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Friday
Sep142012

Stuff The Internet Says On Scalability For September 14, 2012

It's HighScalability Time:

  • Serves 4 billion hours of video each month, has 425M gmail users, and has 100PB of active data: Google;  340,000+ cores across 300 data centers to >10k scientists, archiving 15PB / yr: Open Science Grid
  • Quotable Quotes:
    • Chris Travers: MySQL is what you get when application developers build an RDBMS. PostgreSQL is what you get when database developers build an application development platform.
    • Hasen: Node.JS is a terrible platform. It’s terribleness stems from a very simple aspect of it, and this aspect happens to be central to how it works: callback-based I/O
    • @cgul: @github nooooooooo say it aint so. But I read all your articles on high scalability!
    • @fhd: It may sound perverse, but I'm really happy to be confronted with scalability issues at Eyeo. I guess I just love tricky stuff :D
    • @brianfcoope: Can't we all just get along? MT @otrajman "Biggest problem with NoSQL guys is none of them know anything about databases..." - Stonebraker
    • @salsabeela: Sigh. I finally decide to join the geeks on the CTO club to talk about scalability over coffee next week 
  • Thank you CIO for including HighScalability as a top Cloud blog.
  • Listen to your mom, just because everyone is doing it doesn't mean you should too. Timo Zimmermann in  My Stack Is Bigger Than Yours - Ranting About Web Applications And Scalability says the same about frameworks. Don't go full stack, instead: keep your stack as small as possible; always keep scaling in mind; only scale when you need it; use what you know; "it works" is good enough most of the time.
  • No longer fear signing up front for reserved instances: Amazon EC2 Reserved Instance Marketplace. Given the finance costs making money on the proposition will be tough, but if you want reserved instances to save money and/or increase redundant capacity you now don't have to let those resources remain unused. It also provides an upgrade path to new more powerful instances. 
  • 37signals managed to make a mobile version of their site in HTML5. Imagine that. Backstage: Basecamp for mobile. Starting from scratch and using an iterative, keep it simple, speed first approach, they managed to produce a mobile site they think users are very happy with. Mobile doesn't like lots of javascript so they went with no frameworks and went light on the javascript.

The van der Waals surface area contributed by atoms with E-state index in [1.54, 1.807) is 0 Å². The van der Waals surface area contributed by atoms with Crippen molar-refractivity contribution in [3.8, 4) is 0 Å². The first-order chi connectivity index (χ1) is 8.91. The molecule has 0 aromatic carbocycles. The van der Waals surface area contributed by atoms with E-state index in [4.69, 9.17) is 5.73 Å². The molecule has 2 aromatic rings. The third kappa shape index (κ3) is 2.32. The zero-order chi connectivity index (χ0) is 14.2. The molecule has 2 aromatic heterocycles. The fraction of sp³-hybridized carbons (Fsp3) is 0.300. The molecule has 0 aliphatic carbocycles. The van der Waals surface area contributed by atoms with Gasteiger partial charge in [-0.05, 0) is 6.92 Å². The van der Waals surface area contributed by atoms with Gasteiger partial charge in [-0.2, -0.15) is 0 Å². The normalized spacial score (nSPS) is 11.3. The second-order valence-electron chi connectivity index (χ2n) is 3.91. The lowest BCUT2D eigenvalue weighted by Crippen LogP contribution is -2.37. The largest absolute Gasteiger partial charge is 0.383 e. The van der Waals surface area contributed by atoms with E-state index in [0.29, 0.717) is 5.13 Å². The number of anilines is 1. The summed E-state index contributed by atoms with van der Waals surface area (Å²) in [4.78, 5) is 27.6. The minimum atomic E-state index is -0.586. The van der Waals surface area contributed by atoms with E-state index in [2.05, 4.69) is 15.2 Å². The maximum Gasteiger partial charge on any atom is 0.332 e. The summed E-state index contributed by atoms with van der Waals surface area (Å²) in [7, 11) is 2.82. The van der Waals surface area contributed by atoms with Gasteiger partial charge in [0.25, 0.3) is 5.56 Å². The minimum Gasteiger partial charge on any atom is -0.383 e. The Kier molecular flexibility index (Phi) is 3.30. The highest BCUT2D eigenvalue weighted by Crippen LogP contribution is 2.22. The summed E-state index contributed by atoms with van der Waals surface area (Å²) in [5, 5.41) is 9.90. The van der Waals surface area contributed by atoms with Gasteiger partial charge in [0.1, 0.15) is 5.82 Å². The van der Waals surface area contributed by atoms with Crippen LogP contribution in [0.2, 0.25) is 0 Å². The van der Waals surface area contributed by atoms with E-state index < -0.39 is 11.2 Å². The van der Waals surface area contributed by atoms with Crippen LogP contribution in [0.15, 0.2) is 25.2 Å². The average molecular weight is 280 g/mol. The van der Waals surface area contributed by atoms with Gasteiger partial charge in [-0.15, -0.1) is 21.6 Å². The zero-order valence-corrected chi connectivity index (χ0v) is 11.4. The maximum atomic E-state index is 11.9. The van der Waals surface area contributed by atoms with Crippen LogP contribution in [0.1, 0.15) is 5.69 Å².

• Automatic Memory Machine. Evernote with great details their automated install system using Puppet, Preseed, PXE boot, and custom scripts. Like their VLAN approach to separate dev from production. 
  • Will SSDs give your database a performance kick? Intel SSD 910 vs HDD RAID in tpcc-mysql benchmark says yes: for its price Intel SSD 910 handles MySQL workload quite well... especially if you are looking for quick performance boost in IO heavy workload.
  • Supercomputer built with Raspberry Pi and Lego. It may not be practical from a performance and power perspective, but it's still berry cool: The whole system cost under £2,500 and has a total of 64 processors and 1Tb of memory (16Gb SD cards for each Raspberry Pi).
  • Track down those misbehaving queries with How to find MySQL queries worth optimizing? One helpful metric: ratio between rows sent and rows analyzed. 
  • Scaling out Postgres, Part 2: Routing: we now have a partitioning scheme with the ability to add new cells without stopping the system. We incur the logarithmic complexity when routing the external profile identifiers—provider-proid pairs, which does not happen often and can be further optimized by local caching of resolved routes.
  • A faster tuenti. Lessons Learned in Client Side Scalability: Load Javascript on demand; measure everything; Optimize the first Page Load. Use the right tool for the job; Maintainable Javascript; CSS matters.
  • Galaxy internals, part III: TCP/UDP, P2P, packet aggregation, guaranteed delivery and ordering, multicasting. 
  • Visualizing Latency Numbers Every Programmer Should Know. An interesting approach. Worth a look.
  • Distributed Reader-Writer Mutex: let's try to create a scalable distributed reader-writer mutex. The mutex is going to be very simple, I'm not going to dive too deep into advanced lockfree algorithms, let's just create the simplest possible distributed design.
  • Tiny Transactions on Computer Science (TinyToCS). A keep it short description of vetted technical papers.
  • 268x Query Performance Increase for MongoDB with Fractal Tree Indexes, SAY WHAT?: We’ve continued our experimental integration of Fractal Tree® Indexes into MongoDB, adding support for clustered indexes.  A clustered index stores all non-index fields as the “value” portion of the index, as opposed to a standard MongoDB index that stores a pointer to the document data.  The benefit is that indexed lookups can immediately return any requested values instead of needing to do an additional lookup (and potential disk IOs) for the requested fields.
  • RESOURCE ALLOCATIONVIACOMPETING MARKETPLACES: This thesis proposes a novel method for allocating multi-aribute computational resources via competing marketplaces. Trading agents, working on behalf of resource consumers and providers, choose to trade in resource markets where the resources being traded best align with their preferences and constraints.

This weeks selection:

Reader Comments (2)

I have always suspected that MongoDB is over-hyped and the only reason it is so popular - the company behind it has a deep pocket. 1K insert per sec for a very simple and small documents sound like a joke to me. Well done, mongols.

September 15, 2012 | Unregistered CommenterVladimir Rodionov

There is a bad character encoding in the last list item "multi-aribute" should be "multi-attribute"

September 15, 2012 | Unregistered Commenternschonni

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